These are the unconscious minds way to try and work through the troubles in your life and vent anxious feelings, however, they leave us feeling exhausted and our sleep is disrupted. Once again the insomnia treatment program teaches you how to alleviate this by taking action in other areas of your life.
Top tips to reduce anxiety based insomnia
The number one top tip for a great nights sleep is don’t be stressed, anxious or worried and that’s what this program teaches you, however, there are good routines and sensible strategies that you can use to enhance the quality of your slumber.
- Do try to take a quick one hour nap during the day (if you can)
- Avoid caffeine and any energy drinks after lunch time
- Take some form of exercise (walking is fine)
- Avoid alcohol as this greatly reduces the quality of sleep
- Sleep alone if possible for minimum disturbance
- Explore meditation and yoga
- Try to eat by 7:00 pm at the latest
- Avoid watching TV in the bedroom
- Invest in black -out blinds for the bedroom
- Realise that laying in bed awake can be a form of meditation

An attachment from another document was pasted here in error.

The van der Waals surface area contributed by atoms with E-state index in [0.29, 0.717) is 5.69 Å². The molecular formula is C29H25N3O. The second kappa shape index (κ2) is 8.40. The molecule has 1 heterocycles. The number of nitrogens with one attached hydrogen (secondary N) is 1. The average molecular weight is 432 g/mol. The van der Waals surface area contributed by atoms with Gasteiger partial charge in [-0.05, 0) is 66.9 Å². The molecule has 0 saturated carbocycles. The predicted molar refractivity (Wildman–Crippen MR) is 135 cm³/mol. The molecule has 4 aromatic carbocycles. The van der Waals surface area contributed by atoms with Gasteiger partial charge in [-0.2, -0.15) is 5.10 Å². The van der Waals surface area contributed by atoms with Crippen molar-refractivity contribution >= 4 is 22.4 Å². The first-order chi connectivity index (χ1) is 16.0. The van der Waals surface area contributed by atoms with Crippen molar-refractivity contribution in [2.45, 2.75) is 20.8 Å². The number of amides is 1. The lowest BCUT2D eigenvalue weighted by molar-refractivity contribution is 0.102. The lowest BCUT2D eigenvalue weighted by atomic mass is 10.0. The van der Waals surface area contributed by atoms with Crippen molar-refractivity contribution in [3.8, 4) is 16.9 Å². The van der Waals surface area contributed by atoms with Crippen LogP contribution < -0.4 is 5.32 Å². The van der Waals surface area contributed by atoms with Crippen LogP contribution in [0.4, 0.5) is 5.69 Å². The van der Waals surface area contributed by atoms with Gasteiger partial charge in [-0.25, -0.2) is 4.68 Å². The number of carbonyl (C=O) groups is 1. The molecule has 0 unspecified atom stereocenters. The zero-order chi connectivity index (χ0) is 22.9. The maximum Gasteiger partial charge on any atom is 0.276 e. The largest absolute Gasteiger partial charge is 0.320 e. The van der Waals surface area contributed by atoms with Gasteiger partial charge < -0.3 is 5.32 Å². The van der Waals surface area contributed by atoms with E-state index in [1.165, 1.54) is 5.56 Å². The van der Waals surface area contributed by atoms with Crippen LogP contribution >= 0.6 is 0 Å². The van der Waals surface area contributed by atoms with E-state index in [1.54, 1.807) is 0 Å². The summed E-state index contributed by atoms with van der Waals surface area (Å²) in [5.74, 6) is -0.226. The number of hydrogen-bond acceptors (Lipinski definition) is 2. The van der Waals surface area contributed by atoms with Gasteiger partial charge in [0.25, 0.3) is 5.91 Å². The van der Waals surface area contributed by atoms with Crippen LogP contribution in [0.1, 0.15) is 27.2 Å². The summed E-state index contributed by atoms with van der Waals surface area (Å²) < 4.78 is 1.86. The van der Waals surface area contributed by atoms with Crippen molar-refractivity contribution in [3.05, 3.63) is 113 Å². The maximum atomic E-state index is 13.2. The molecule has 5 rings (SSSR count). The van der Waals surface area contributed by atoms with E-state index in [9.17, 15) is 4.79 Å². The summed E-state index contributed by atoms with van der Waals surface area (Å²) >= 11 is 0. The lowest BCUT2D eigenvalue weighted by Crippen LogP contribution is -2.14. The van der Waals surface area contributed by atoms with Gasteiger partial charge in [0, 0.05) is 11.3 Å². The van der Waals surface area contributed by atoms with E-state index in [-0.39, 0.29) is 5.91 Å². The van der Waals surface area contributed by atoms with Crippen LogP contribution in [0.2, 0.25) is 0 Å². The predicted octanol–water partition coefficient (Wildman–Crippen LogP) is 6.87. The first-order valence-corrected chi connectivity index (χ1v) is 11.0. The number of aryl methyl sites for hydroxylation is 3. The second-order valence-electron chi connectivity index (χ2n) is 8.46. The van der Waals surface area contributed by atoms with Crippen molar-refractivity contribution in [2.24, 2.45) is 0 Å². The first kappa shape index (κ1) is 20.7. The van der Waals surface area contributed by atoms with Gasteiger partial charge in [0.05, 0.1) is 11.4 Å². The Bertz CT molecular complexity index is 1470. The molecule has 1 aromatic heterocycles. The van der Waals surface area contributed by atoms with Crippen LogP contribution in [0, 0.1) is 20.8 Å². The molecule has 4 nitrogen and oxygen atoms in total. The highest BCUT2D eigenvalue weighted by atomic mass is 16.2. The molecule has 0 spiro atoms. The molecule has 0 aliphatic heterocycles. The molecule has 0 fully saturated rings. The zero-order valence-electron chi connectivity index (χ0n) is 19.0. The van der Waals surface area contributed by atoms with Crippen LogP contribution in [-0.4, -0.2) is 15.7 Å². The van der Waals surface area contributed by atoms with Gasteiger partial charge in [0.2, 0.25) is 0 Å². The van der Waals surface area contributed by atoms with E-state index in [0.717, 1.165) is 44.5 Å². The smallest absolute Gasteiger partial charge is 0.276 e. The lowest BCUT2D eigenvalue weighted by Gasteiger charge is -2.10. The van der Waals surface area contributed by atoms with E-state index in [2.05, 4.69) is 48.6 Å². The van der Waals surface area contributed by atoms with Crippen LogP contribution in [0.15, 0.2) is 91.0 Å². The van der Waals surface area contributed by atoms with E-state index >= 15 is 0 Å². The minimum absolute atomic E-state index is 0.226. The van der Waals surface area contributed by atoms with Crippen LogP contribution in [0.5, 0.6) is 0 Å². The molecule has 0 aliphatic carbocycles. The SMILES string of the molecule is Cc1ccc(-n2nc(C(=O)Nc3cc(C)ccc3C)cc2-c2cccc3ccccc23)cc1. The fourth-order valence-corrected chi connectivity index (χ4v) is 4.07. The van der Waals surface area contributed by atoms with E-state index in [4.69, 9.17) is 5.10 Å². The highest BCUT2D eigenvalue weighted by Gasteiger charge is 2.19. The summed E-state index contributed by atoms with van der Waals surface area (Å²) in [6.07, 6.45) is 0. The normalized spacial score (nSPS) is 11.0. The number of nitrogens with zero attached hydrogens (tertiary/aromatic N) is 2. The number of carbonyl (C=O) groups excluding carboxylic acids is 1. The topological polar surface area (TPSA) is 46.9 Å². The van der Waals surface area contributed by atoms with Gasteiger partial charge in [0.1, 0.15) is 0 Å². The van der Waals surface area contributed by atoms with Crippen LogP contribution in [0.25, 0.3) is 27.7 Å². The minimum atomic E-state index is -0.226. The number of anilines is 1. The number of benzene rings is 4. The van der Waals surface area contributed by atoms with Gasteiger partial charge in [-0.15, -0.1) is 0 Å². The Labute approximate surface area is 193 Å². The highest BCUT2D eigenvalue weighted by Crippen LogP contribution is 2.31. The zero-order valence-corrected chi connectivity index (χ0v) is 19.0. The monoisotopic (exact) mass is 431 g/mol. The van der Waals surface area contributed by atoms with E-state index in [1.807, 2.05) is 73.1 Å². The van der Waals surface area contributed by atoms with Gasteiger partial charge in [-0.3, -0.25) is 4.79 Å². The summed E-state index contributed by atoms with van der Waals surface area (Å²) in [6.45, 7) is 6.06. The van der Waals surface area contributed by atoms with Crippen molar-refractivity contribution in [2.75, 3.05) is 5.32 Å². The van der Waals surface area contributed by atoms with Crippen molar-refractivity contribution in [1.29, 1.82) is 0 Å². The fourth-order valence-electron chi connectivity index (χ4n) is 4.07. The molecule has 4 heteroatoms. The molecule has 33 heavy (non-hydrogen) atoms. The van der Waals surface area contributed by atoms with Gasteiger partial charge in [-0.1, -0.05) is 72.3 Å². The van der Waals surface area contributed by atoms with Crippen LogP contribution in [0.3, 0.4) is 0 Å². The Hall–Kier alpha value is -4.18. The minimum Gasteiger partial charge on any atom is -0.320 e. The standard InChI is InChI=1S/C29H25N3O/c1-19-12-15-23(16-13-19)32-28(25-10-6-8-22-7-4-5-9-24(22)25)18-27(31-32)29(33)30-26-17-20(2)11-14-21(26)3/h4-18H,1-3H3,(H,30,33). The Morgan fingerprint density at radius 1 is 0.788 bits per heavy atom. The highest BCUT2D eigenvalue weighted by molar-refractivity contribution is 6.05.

- Buy the Calmness in Mind Program and learn how to quieten your mind
When help me sleep, becomes, helping myself to sleep
We hope that as you read more and more on this “Understanding Anxiety Website” you will begin to see how many things become intricately woven together that result in an anxiety disorder. Disrupted sleep or insomnia feels like it is the problem “If only I could get a good nights sleep I’d be fine.”
However, it is a symptom of the anxiety! As you work through the Calmness in Mind Anxiety Treatment Program and work on letting go of the anxious feelings, worrying, stress and quieten all the stories running around in your mind, you’ll find that sleep returns and often far more soundly than it was before, and your former cry of “help me sleep” becomes a thing of the past.